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the editor's spin

The Longest Leaving Act in Town

Stephen F. Nathans

August 2000 | The seven of you who read this column month in and month out--you know who you are, give yourselves a hand--know I tend to write it with something of a write-once bias, perhaps a bit too much of one for someone who's supposed to write and edit impartially on a range of electronic technologies of which many are proudly rewritable. Sure, I've got a bit of a soft spot in my heart for the DVD-RAM jukebox whose early market entry we've covered extensively. And I just know DVD+RW will be the cat's meow if we ever get to hear it roar. And CD-RW has done its share to get CD-R off the shelf and into the hands of people who took the writable CD plunge for all the wrong reasons.

From where I stand, all that rewritable stuff is just storage. It's just a container, now with increasingly invisible boundaries. It stays and plays where you put it. And when you're talking about something as capacious as DVD-RAM, stacked and juked (check out Cygnet's RAID-configured, striped InfiniRAIL when it debuts in November if you think a RAM box can't make your head spin), that level of storage is nothing to sneeze at. CD-RW isn't quite so compelling in that sphere. It's neither big enough nor fast enough to play with the big boys, and the trend in most CD-RW-inclusive storage devices has been to throw the spotlight on the hard drive component anyway.

Plus, what's always made CD-R so cool is its universal interchange, and its compatibility with consumer read devices, two features shared (almost) by its heir-apparent, Pioneer's DVD-R, but not with its younger sibling, CD-RW. And not with DVD-RAM, which bears no organic relationship to the three aforementioned technologies at all. What CD-R boasts that none of the other three do is cheap media. In this day and age, 650MB for $1 is not much for not much. So burn it once and let it go.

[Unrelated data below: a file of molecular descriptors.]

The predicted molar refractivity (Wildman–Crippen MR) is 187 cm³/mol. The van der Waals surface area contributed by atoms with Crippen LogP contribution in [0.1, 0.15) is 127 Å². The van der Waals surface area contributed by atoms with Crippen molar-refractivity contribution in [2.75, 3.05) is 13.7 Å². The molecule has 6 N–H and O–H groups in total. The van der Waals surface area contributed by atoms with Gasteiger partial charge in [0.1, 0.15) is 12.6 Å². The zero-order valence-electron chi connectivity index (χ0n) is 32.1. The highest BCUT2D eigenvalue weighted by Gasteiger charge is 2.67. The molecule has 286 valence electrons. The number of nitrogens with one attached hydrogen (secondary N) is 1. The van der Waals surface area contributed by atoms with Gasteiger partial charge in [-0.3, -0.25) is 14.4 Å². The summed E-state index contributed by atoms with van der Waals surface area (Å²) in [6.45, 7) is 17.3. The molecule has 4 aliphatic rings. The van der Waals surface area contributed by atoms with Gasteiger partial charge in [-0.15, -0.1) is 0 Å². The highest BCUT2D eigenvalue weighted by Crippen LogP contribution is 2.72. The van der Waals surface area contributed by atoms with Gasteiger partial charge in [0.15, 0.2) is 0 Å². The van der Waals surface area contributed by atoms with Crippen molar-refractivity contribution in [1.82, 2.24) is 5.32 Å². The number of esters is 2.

By the time you read this, I will have been to the mountaintop--or more accurately, the valley, and beheld about the only thing that could potentially turn me around on all this. I'll have spent an afternoon in the cloistered confines of Sony Electronics' San Jose headquarters, enjoying a briefing on the most fundamental innovation in CD-R since the technology's inception. On that glorious day, I'll receive my official introduction to a new Sony-Philips format known as "double-density CD-R."

Double-density CD-R is just what it sounds like for those with the inclination to imagine how such things might be achieved. It's a CD-thick 120mm disc, available in write-once and rewritable versions, that shares all the logical properties of CD-ROM/R/RW, but happens to have twice the capacity of CD-ROM/R/W (1.3GB), and happens to be written with grooves twice as narrow. Picture two waterlogged camels trying to squeeze through the eye of a needle, instead of, say, DVD-ROM, and it sounds pretty epochal and technologically impressive, doesn't it?